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A New Species of the γ-Proteobacterium Francisella, F. adeliensis Sp. Nov., Endocytobiont in an Antarctic Marine Ciliate and Potential Evolutionary Forerunner of Pathogenic Species

  • Adriana Vallesi
  • Andreas Sjödin
  • Dezemona Petrelli
  • Pierangelo Luporini
  • Anna Rita Taddei
  • Johanna Thelaus
  • Caroline Öhrman
  • Elin Nilsson
  • Graziano Di Giuseppe
  • Gabriel Gutiérrez
  • Eduardo Villalobo
Microbiology of Aquatic Systems

Abstract

The study of the draft genome of an Antarctic marine ciliate, Euplotes petzi, revealed foreign sequences of bacterial origin belonging to the γ-proteobacterium Francisella that includes pathogenic and environmental species. TEM and FISH analyses confirmed the presence of a Francisella endocytobiont in E. petzi. This endocytobiont was isolated and found to be a new species, named F. adeliensis sp. nov.. F. adeliensis grows well at wide ranges of temperature, salinity, and carbon dioxide concentrations implying that it may colonize new organisms living in deeply diversified habitats. The F. adeliensis genome includes the igl and pdp gene sets (pdpC and pdpE excepted) of the Francisella pathogenicity island needed for intracellular growth. Consistently with an F. adeliensis ancient symbiotic lifestyle, it also contains a single insertion-sequence element. Instead, it lacks genes for the biosynthesis of essential amino acids such as cysteine, lysine, methionine, and tyrosine. In a genome-based phylogenetic tree, F. adeliensis forms a new early branching clade, basal to the evolution of pathogenic species. The correlations of this clade with the other clades raise doubts about a genuine free-living nature of the environmental Francisella species isolated from natural and man-made environments, and suggest to look at F. adeliensis as a pioneer in the Francisella colonization of eukaryotic organisms.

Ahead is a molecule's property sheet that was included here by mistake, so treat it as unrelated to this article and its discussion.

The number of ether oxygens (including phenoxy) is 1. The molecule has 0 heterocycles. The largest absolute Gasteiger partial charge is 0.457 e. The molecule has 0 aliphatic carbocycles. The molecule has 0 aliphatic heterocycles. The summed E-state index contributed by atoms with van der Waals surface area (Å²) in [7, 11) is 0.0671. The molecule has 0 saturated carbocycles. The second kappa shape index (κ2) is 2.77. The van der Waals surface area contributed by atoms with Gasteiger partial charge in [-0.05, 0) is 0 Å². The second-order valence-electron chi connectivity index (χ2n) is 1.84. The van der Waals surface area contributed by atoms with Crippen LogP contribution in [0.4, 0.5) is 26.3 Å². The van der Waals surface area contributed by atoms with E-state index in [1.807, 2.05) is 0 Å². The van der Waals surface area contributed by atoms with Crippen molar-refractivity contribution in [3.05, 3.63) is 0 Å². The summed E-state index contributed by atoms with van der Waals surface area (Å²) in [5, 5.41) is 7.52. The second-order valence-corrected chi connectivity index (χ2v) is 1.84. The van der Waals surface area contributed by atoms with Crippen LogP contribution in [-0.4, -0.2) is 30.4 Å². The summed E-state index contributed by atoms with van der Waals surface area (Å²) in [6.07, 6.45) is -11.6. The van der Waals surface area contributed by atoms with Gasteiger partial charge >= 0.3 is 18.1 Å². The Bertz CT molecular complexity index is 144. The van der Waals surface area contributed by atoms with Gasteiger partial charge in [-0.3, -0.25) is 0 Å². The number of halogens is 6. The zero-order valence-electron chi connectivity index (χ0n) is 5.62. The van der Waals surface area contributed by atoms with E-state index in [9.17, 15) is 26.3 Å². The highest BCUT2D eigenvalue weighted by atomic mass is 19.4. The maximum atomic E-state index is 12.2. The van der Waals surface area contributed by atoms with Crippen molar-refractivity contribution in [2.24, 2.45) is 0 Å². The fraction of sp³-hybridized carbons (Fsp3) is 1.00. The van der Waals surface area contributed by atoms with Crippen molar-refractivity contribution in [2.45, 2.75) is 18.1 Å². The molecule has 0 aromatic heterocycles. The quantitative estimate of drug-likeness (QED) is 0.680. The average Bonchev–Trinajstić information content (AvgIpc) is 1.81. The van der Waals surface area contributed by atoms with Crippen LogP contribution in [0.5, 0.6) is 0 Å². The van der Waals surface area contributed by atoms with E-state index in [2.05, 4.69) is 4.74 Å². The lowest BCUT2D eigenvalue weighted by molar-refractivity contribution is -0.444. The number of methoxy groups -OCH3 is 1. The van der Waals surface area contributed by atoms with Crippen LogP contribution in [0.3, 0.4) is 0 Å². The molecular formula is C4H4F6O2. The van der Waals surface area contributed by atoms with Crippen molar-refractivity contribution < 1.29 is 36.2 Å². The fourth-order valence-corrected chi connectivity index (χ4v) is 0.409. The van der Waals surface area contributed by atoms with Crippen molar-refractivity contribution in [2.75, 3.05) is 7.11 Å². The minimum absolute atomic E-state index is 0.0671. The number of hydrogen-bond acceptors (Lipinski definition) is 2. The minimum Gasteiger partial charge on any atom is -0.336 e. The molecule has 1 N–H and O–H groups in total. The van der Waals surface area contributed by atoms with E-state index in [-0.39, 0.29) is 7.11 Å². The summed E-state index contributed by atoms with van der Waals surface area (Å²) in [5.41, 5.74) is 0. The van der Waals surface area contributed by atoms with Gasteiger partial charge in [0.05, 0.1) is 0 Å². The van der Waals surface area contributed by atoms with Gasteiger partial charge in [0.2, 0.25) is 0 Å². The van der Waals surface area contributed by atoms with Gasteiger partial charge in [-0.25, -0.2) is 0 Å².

Keywords

Endosymbiosis Microbial associations Polar microbiology Environmental Francisella Francisella phylogeny Euplotes 

Notes

Acknowledgments

E.V. was supported by the Universidad de Sevilla (Movilidad Docente ERASMUS). We acknowledge the National Genomics Infrastructure (NGI)/Uppsala Genome Center and UPPMAX for providing assistance in massive parallel sequencing and computational infrastructure..

Funding Information

This work was financially supported by the PNRA (Programma Nazionale di Ricerca in Antartide) from the Italian Ministry of Research (MIUR), FAR (Fondo Ateneo Ricerca) from the University of Camerino, by the Swedish Ministry of Defence (A4040), and the Swedish Civil Contingencies Agency (B4010). The work performed at NGI/Uppsala Genome Center was funded by RFI/VR and Science for Life Laboratory, Sweden.

Compliance with Ethical Standards

Conflict of Interest

The authors declare that they have no conflict of interest.

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Copyright information

© Springer Science+Business Media, LLC, part of Springer Nature 2018

Authors and Affiliations

  • Adriana Vallesi
    • 1
  • Andreas Sjödin
    • 2
    • 3
  • Dezemona Petrelli
    • 1
  • Pierangelo Luporini
    • 1
  • Anna Rita Taddei
    • 4
  • Johanna Thelaus
    • 3
  • Caroline Öhrman
    • 3
  • Elin Nilsson
    • 3
  • Graziano Di Giuseppe
    • 5
  • Gabriel Gutiérrez
    • 6
  • Eduardo Villalobo
    • 7
  1. 1.School of Biosciences and Veterinary MedicineUniversity of CamerinoCamerinoItaly
  2. 2.Department of Chemistry, Computational Life Science Cluster (CLiC)Umeå UniversityUmeåSweden
  3. 3.Division of CBRN Defence and SecuritySwedish Defence Research AgencyUmeåSweden
  4. 4.Center of Large Equipment-section of Electron MicroscopyUniversity of TusciaViterboItaly
  5. 5.Department of BiologyUniversity of PisaPisaItaly
  6. 6.Departamento de GenéticaUniversidad de SevillaSevilleSpain
  7. 7.Departamento de MicrobiologíaUniversidad de SevillaSevilleSpain

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